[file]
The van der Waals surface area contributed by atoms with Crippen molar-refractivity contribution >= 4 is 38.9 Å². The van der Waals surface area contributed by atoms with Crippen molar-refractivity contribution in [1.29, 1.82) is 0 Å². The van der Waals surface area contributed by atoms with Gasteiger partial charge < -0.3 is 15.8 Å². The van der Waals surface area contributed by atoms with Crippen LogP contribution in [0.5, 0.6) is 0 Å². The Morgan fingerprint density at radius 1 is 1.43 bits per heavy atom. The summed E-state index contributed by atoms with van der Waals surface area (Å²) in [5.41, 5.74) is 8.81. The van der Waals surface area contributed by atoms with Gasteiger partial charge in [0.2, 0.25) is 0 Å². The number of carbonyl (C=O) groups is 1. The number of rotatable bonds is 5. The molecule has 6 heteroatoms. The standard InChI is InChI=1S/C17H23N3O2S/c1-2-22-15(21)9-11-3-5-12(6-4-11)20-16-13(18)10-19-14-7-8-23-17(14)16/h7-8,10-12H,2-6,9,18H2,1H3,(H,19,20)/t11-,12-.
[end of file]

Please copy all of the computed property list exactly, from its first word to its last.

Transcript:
The van der Waals surface area contributed by atoms with Crippen molar-refractivity contribution >= 4 is 38.9 Å². The van der Waals surface area contributed by atoms with Crippen molar-refractivity contribution in [1.29, 1.82) is 0 Å². The van der Waals surface area contributed by atoms with Gasteiger partial charge < -0.3 is 15.8 Å². The van der Waals surface area contributed by atoms with Crippen LogP contribution in [0.5, 0.6) is 0 Å². The Morgan fingerprint density at radius 1 is 1.43 bits per heavy atom. The summed E-state index contributed by atoms with van der Waals surface area (Å²) in [5.41, 5.74) is 8.81. The van der Waals surface area contributed by atoms with Gasteiger partial charge in [0.2, 0.25) is 0 Å². The number of carbonyl (C=O) groups is 1. The number of rotatable bonds is 5. The molecule has 6 heteroatoms. The standard InChI is InChI=1S/C17H23N3O2S/c1-2-22-15(21)9-11-3-5-12(6-4-11)20-16-13(18)10-19-14-7-8-23-17(14)16/h7-8,10-12H,2-6,9,18H2,1H3,(H,19,20)/t11-,12-.